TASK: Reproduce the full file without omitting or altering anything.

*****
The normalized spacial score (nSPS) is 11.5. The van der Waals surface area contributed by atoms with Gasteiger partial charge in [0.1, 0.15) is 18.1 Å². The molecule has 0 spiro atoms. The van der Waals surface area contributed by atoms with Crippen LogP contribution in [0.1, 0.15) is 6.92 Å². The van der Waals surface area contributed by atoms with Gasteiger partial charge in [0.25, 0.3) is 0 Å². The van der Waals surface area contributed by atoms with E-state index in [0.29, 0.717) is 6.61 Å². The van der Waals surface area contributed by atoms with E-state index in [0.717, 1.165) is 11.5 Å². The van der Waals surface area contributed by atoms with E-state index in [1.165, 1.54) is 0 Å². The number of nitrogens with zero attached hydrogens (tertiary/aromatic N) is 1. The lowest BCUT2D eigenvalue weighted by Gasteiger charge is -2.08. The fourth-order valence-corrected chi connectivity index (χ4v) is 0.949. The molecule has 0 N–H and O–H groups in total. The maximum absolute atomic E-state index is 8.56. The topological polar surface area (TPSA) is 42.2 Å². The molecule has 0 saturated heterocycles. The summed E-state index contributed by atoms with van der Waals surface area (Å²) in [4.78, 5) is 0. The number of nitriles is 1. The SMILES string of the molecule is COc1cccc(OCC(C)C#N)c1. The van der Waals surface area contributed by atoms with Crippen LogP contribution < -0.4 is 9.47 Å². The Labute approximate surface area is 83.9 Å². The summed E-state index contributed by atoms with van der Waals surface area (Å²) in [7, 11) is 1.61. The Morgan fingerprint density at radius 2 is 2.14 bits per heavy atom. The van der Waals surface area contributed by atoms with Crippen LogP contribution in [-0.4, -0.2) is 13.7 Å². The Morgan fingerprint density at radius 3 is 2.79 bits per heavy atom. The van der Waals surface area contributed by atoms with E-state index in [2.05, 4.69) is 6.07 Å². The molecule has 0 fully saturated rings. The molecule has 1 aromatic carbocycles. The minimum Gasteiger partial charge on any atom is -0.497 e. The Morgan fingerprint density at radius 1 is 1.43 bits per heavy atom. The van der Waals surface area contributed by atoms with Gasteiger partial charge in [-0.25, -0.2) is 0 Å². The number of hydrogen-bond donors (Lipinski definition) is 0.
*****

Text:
The normalized spacial score (nSPS) is 11.5. The van der Waals surface area contributed by atoms with Gasteiger partial charge in [0.1, 0.15) is 18.1 Å². The molecule has 0 spiro atoms. The van der Waals surface area contributed by atoms with Crippen LogP contribution in [0.1, 0.15) is 6.92 Å². The van der Waals surface area contributed by atoms with Gasteiger partial charge in [0.25, 0.3) is 0 Å². The van der Waals surface area contributed by atoms with E-state index in [0.29, 0.717) is 6.61 Å². The van der Waals surface area contributed by atoms with E-state index in [0.717, 1.165) is 11.5 Å². The van der Waals surface area contributed by atoms with E-state index in [1.165, 1.54) is 0 Å². The number of nitrogens with zero attached hydrogens (tertiary/aromatic N) is 1. The lowest BCUT2D eigenvalue weighted by Gasteiger charge is -2.08. The fourth-order valence-corrected chi connectivity index (χ4v) is 0.949. The molecule has 0 N–H and O–H groups in total. The maximum absolute atomic E-state index is 8.56. The topological polar surface area (TPSA) is 42.2 Å². The molecule has 0 saturated heterocycles. The summed E-state index contributed by atoms with van der Waals surface area (Å²) in [4.78, 5) is 0. The number of nitriles is 1. The SMILES string of the molecule is COc1cccc(OCC(C)C#N)c1. The van der Waals surface area contributed by atoms with Crippen LogP contribution < -0.4 is 9.47 Å². The Labute approximate surface area is 83.9 Å². The summed E-state index contributed by atoms with van der Waals surface area (Å²) in [7, 11) is 1.61. The Morgan fingerprint density at radius 2 is 2.14 bits per heavy atom. The van der Waals surface area contributed by atoms with Crippen LogP contribution in [-0.4, -0.2) is 13.7 Å². The Morgan fingerprint density at radius 3 is 2.79 bits per heavy atom. The van der Waals surface area contributed by atoms with E-state index in [2.05, 4.69) is 6.07 Å². The molecule has 0 fully saturated rings. The molecule has 1 aromatic carbocycles. The minimum Gasteiger partial charge on any atom is -0.497 e. The Morgan fingerprint density at radius 1 is 1.43 bits per heavy atom. The van der Waals surface area contributed by atoms with Gasteiger partial charge in [-0.25, -0.2) is 0 Å². The number of hydrogen-bond donors (Lipinski definition) is 0.